Top US commander appeals for ratification of START treaty

Admiral Mike Mullen, Chairman of the Joint Chief of Staffs in a letter to the Senate yesterday said, "I continue to believe that ratification of the New START Treaty is vital to US national security.

"Through the trust it engenders, the cuts it requires and the flexibility it preserves, this treaty enhances our ability to do that which we in the military have been charged to do: protect and defend the citizens of the United State," he said.

"I am as confident in its success as I am in its safeguards. The sooner it is ratified, the better," Mullen wrote in a letter to Senator John Kerry, Chairman of the Senate Foreign Relations Committee, which was also marked to its Ranking Member, Senator Richard Lugar.

His letter comes amidst warning from Russia that the Senate should not attempt to rewrite the arms control treaty and a day after President Barack Obama asked the Senate to pass the New START treaty at the earliest.

Top Republican Senators, including Mitch McConnell, have announced they will oppose the New START treaty signed early this year between Obama his Russian counterpart.
"This should remind every one of us that this treaty is vital to our national security and to reducing the risk of nuclear weapons," Kerry said after Mullen sent his letter.

"The treaty has the full support of your uniformed military, and we all support ratification. Throughout its negotiations, Secretaries Clinton and Gates ensured that professional military perspectives were thoroughly considered.

"During the development of the treaty, I was personally involved to include two face-to-face negotiating sessions and several conversations with my counterpart, the chief of the Russian General Staff, General Makarov," Mullen said.

The White House believes that before Congress leaves town, that the Senate will ratify the new START treaty, White House Press Secretary Robert Gibbs said.

Secretary of State Hillary Clinton has been closely monitoring events on the Capitol Hill and has made a number of calls to Senators on both sides of the aisle over the past several days, State Department spokesman P J Crowley said.

"She's had meetings with the Senate leadership and individual senators, to try to assure them that the treaty is in the national interest and that, you know, concerns about anything ranging from impact on missile defense to the verification regime to try to satisfy all of those questions," Crowley said.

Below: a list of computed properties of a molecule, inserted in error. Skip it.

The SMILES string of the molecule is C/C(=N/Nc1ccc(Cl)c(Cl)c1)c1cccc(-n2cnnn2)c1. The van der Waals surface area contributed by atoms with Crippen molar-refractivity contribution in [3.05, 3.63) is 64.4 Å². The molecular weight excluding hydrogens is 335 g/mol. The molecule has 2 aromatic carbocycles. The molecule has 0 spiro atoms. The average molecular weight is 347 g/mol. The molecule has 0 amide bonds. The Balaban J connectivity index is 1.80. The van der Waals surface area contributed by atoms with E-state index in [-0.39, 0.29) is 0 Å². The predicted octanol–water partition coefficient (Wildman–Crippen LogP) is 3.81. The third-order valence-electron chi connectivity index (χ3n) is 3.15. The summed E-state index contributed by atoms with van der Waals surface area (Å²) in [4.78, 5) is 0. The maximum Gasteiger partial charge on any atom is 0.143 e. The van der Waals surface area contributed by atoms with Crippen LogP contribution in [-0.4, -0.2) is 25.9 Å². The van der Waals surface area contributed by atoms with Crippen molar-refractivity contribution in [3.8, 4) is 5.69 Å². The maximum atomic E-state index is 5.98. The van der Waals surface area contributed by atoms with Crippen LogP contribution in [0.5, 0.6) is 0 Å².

Clinton is poised to continue to engage any senator with questions, as US goes through the final couple of days of debate, he said, adding "obviously, we're looking to the cloture vote tomorrow in the Senate, but continue to believe strongly that -- this is the time for the Senate to act and ratify the treaty."

"It is a national security priority. It's so urgent that we are able to pass this treaty because our relationship is Russia is so important. It's not just about missile defense. It's about many other issues such as how we're going to deal with Iran and other national security priorities.

"And that's fundamental to our relationship with Russia and how it's going to go forward," said Senator Kirsten Gillibrand in an interview to MSNBC.On Sunday, Obama had written a letter to the Senate leadership asking them to pass the New START treaty as soon as possible.

Meanwhile, Russia on Monday had warned the Senate not to rewrite the arms control treaty."I can only underscore that the strategic nuclear arms treaty, worked out on the strict basis of parity, in our view fully answers to the national interests of Russia and the United States. It cannot be opened up and become the subject of new negotiations," Sergey V Lavrov, the Russian foreign minister, told the Interfax news agency.

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